María Isabel Salvador of Ecuador
Special Representative of the Secretary-General and Head of the United Nations Integrated Office in Haiti (BINUH).
On 1 March, Secretary-General António Guterres announced the appointment of María Isabel Salvador of Ecuador as his Special Representative for Haiti and Head of the United Nations Integrated Office in Haiti (BINUH).
Ms. Salvador will succeed Helen Meagher La Lime of the United States to whom the Secretary-General is grateful for her dedicated service and steadfast commitment to the work of the United Nations in Haiti.
Ms. Salvador brings to this position over 25 years of experience in managerial, advisory, political, and diplomatic functions.
She has served as President of the Governing Council of the Galapagos (2013-2015), Permanent Representative of Ecuador to the Organization of American States (2010-2013), Member of the Andean Parliament (2009-2010), as well as Minister of Foreign Affairs, Trade and Integration (2007-2008) and Minister of Tourism (2005-2007) of Ecuador.
She also has vast management experience from the private sector having served as General Manager and Legal Representative of Air France in Ecuador (1995-2005).
She is currently Director of External Relations at UDLA University of the Americas in Ecuador, a post she has held since 2015.
Ms. Salvador holds a Master’s degree in Business Administration from Andrés Bello University, Chile, and the European University of Madrid, Spain, and a Bachelor’s degree in French Language and Civilization from the University of Geneva in Switzerland. She is currently completing a law degree in Human and Nature Rights at the University of the Americas in Ecuador.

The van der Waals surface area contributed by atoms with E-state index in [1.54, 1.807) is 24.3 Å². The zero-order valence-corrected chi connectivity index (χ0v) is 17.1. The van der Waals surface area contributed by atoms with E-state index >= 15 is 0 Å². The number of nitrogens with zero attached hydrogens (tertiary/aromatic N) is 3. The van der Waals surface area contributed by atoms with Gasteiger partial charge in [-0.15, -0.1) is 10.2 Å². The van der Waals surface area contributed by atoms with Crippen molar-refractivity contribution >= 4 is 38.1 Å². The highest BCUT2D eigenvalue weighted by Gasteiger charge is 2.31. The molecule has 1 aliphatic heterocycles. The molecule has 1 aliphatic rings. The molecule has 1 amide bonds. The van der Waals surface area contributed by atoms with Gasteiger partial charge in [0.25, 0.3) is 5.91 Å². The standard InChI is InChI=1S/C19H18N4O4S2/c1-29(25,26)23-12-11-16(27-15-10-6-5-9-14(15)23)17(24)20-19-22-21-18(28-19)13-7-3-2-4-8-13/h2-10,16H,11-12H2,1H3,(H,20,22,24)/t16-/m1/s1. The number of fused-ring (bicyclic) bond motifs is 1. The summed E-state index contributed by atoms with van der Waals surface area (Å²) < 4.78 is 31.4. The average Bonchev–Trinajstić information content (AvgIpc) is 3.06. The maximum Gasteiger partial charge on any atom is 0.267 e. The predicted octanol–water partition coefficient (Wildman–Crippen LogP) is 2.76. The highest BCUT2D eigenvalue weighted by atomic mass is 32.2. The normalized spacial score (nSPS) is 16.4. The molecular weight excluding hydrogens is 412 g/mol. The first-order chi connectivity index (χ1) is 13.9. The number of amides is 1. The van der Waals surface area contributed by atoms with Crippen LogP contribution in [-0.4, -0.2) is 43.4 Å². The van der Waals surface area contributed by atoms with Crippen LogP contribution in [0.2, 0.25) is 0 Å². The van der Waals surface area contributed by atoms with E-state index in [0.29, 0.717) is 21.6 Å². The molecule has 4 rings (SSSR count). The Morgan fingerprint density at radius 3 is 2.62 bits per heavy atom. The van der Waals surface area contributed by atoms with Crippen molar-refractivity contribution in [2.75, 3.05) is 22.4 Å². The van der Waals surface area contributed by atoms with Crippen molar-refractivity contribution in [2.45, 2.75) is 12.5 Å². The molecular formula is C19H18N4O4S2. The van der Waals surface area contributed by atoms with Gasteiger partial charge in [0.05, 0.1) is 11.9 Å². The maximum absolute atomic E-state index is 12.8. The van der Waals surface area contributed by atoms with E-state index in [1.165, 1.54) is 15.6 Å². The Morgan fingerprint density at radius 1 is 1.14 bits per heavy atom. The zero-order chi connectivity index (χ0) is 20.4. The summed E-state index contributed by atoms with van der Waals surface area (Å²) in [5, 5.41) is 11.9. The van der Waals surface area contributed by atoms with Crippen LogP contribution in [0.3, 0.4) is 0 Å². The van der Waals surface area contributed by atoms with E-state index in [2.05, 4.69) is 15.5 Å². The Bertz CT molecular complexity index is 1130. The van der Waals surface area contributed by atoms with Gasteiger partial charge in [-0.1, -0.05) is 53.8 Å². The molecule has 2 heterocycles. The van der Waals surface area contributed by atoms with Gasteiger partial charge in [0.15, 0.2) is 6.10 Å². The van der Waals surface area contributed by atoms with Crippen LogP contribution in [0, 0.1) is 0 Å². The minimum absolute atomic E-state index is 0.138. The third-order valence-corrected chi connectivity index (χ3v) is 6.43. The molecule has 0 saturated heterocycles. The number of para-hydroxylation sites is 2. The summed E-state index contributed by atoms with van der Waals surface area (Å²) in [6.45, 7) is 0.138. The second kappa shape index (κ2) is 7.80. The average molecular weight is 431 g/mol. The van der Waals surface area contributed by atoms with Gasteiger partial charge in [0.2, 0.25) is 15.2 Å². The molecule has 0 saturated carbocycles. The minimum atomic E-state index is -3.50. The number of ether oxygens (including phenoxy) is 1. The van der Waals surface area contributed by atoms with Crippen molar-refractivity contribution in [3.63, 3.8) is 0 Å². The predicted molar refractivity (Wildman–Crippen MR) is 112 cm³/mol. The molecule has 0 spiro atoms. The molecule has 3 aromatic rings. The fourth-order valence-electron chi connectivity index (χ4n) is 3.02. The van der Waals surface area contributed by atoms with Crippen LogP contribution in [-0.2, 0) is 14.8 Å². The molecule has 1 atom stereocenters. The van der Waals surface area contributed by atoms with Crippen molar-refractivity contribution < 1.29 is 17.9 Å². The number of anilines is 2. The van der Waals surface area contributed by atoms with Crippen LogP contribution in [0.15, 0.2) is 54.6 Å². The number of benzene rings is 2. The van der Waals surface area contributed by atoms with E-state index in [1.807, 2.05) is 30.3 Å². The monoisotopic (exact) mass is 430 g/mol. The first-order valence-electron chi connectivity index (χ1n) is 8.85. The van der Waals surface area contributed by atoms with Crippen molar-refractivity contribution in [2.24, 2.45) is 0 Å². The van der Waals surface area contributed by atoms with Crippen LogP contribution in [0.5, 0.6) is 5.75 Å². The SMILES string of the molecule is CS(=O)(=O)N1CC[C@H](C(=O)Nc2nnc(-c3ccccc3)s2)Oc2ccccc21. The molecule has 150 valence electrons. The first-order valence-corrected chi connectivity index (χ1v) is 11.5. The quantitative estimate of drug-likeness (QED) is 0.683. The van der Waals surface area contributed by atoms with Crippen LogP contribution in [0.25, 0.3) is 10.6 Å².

She is fluent in English and French, in addition to her native Spanish.
Deputy Special Representative for the United Nations Integrated Office in Haiti (BINUH), Resident and Humanitarian Coordinator in Haiti.
Ms. Ulrika Richardson, a Swedish national, has dedicated more than 30 years to international cooperation. Most of her professional life has been devoted to international civil service in the field through the United Nations primarily in West and Central Africa, the Caribbean as well as Western Balkans and South-East Europe. Ms. Richardson has extensive experience in a broad range of development, conflict, post-conflict, and humanitarian settings in a wide range of complex political, socio-economic, fragility, and human rights contexts with a strong track record in advocating for women and children’s rights. She is also known to have in-depth knowledge of the multidimensional challenges Small Island Developing States are facing.
Prior to her current position as Deputy Special Representative for the United Nations Integrated Office in Haiti (BINUH), Resident and Humanitarian Coordinator in Haiti, Ms. Richardson served as UN Resident Coordinator in Kosovo.
Before that, she was the UN Resident Coordinator in Cabo Verde, where she also was the Resident Representative of UNDP, UNICEF, and UNFPA.
Ms. Richardson has ample experience in international affairs and development cooperation, having served as United Nations Development Programme (UNDP) Resident Representative in Gabon (2012-2013), Deputy Resident Representative in Turkey (2007-2012), and in Cuba (2004- 2007), where she also worked on regional disaster preparedness. She joined the Organization in 1995 with the United Nations Volunteer.
Ms. Richardson also held a position at the African Development Bank in Abidjan, Côte d’Ivoire, on coordination, liaison, and negotiation of Nordic cooperation.
Prior to her international journey, she worked for the Swedish Immigration Board at a major Residential Refugee Camp for refugees during the Balkan wars.
Ms. Richardson holds a Master’s in international development and Development Economics from the University of Gothenburg as well as a Bachelor's in Social Psychology from the University of Lund, both in Sweden. She carried out her Master's research in Guinea Bissau financed by the Swedish International Development Agency.
Ms. Richardson is fluent in English, French, Spanish, and Portuguese.